The residential housing environment and social behavior

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The residential housing environment and social behavior a theoretical formulation
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Feldman, Bernard M
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Housing -- Environmental aspects   ( lcsh )
Human ecology   ( lcsh )
Social interaction   ( lcsh )
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Thesis--University of Florida.
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Includes bibliographical references (leaves 173-184).
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by Bernard M. Feldman.
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Full Text















THE RESIDENTIAL
SOCIAL BEHAVIOR:


Bernard


HOUSING ENVIRONMENT AND
A THEORETICAL FORMULATION


Feldman


DISSERTATION PRESENTED TO THE GRADUATE COUNCIL
OF THE UNIVERSITY OF FLORIDA IN
PARTIAL FULFILLMENT OF THE REQUIREMENTS
FOR THE DEGREE OF DOCTOR OF PHILOSOPHY


UNIVERSITY

197


OF FLORIDA

9















dedicate


this


dissertation


to my


lovely wife,


Gail,


for her patience,


support,


and most of


love,


and


to my


wonderful son Ari.















ACKNOWLEDGMENTS


express


appr


eciation


to several


individual


whose


help


was


more


than


had


to expect.


Benjamin


assistance,


Gorman

which


s insightful


proved


invaluable


comments


and


editorial


completion


this


dissertation.


Joyce


Gorman,


her


encoura


ement


during


many


periods


self


-doubt.


Felix


Berardo,


helpful


review


material


and


cons tant


willingness


to be


ass


is tance.


mother-


in-law,


Julie


Rockoff,


whose


rammatical


sense


was


infallibi


even


after


a hard


day


s work.


Do ro thy


Harvey,


Nuccio,


and


Mary


Warren,


librarians


who


always


tried


to fulfill


numerous


reque


sts.


And


to Ms.


Miriam


Helbok,


who


con-


scientiously


typed


this


work


record


time.













TABLE


OF CONTENTS


PAGE


ABSTRACT. . . . . . .


INTRODUCTION. ....... .. .. . . ..


CHAPTER


THE RELATIONSHIP
TRADITION AND
MENTAL THEORY


BETWEEN THE SOCIOLOGICAL
THE RESIDENTIAL ENVIRON-


Early Social Evolutionary Perspective
Classical Human Ecological Position..
Limitation of the Neo-Orthodox
Positions....... .. .. ......


SOCIOBIOLOGY: THE
THE RESIDENTIAL


THEORETICAL OVERVIEW FOR
ENVIRONMENTAL THEORY...


FORMULATION OF THE
THEORY.........


RESIDENTIAL


ENVIRONMENTAL


The
The
The


Formulaton of
Formation of
Formulation o


Prop
Theor
f New


ositions.... .
etical Proposition
Propositions.....


SUMMARY. . .. .


APPENDIX....

BIBLIOGRAPHY


BIOGRAPHICAL


SKETCH


ACKPJOIJLEDGMENTS .















Abstract
Council


Fulfillment


egree


Dissertation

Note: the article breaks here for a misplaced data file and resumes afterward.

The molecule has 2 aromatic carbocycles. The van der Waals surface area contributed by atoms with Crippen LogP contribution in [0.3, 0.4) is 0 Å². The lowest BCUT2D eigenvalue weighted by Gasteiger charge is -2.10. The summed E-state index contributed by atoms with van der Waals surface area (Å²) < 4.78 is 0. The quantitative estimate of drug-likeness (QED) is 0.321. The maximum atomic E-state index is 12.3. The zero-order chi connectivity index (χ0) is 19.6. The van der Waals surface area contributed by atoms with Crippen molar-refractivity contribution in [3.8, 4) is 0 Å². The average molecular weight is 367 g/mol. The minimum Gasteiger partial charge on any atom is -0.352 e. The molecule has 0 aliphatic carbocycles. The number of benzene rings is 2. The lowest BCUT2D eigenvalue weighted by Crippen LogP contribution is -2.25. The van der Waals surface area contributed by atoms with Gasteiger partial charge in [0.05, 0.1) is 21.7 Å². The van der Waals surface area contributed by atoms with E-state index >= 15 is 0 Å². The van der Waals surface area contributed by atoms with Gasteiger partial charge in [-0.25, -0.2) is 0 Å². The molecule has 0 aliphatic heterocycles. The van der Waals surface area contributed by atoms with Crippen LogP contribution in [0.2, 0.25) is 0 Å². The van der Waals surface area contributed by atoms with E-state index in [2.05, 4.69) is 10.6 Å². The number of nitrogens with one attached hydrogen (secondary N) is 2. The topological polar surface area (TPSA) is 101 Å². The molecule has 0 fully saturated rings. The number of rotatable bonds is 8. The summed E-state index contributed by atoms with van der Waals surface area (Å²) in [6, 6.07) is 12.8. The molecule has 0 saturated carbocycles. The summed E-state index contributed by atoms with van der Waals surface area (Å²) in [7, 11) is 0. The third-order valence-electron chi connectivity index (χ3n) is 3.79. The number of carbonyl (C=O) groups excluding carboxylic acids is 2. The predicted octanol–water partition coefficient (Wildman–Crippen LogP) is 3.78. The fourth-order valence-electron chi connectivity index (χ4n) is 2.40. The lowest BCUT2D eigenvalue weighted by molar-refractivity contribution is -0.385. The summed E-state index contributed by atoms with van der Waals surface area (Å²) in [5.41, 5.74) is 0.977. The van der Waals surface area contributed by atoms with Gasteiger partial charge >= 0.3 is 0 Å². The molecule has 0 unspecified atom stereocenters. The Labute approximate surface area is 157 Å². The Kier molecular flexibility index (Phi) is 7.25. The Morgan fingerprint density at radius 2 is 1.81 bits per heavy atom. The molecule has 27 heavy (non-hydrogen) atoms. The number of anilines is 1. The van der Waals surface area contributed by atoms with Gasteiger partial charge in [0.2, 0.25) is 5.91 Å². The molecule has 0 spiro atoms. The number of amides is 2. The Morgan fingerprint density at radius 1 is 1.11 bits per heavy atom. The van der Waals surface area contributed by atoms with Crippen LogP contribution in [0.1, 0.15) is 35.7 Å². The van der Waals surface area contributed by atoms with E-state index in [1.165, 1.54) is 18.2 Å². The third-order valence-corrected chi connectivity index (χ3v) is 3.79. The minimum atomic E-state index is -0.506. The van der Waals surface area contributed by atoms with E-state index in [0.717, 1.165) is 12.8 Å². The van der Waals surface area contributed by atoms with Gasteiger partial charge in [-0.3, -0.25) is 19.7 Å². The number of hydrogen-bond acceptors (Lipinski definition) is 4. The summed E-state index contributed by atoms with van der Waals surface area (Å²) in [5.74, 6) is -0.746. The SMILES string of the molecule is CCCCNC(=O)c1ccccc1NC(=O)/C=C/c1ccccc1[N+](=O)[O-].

University


of
of


the
Docto


Presented


Florida


Requirement
r of Philos


s for
ophy


Graduate
Partial
the


THE


RESIDENTIAL


HOUSING


ENVIRONMENT


AND


SOCIAL


BEHAVIOR:


A THEORETICAL


FORMULATION


BEPRNARD

June


FELDMAN


1979


Chairman


Major


Benj amin


Department:


Gorman


Sociolo


past


decade


numerous


investigations


have


focused


relation


ship


between


residential


housing


environment


and


social


behavior.


These


efforts


have


not


apprec


iabl


extended


our


know


edge


this


area


, nor


have


they


benefited


housing


practition


This


failure


primarily


due


cultural


variability


populations


studi


their


nature


, and


their


limit


scope.


Con-


sequently,


focus


this


dissertation


on the


formula-


tion


a residential


environmental


theory


order


direct


future


research


more


salient


avenues


inquiry.


The


social


evolutionary


and


human


ecolo


ical


perspec-








evolutionist


s assumptions


about


natural


forces


and


human


ecolo


s speculations


on environmental


interre-


lationships


fail


to provide


a cohesive


theoretical


system


study


biological


innate


perspective


social


, which


behavior;


combines


however


Darwinian


, the


theory


socio-


with


genetic


and


ecological


principles


, permits


such


an analysis.


The


basic


conceptualizations


this


orientation


are


delim-


ited,


while


findings


on innate


need


especially


they


re-


late


residential


housing


environment t


are


reviewed.


This


approa


serves


theoretical


overview


residential


formulation.


Zetterberg


Axiomatic


Technique


employed


construction


thorough


res


evaluation


idential


environmental


literature


is made


theory.


selecting


findings


pertinent


this


topic,


these


results


are


limited

tional


into


specific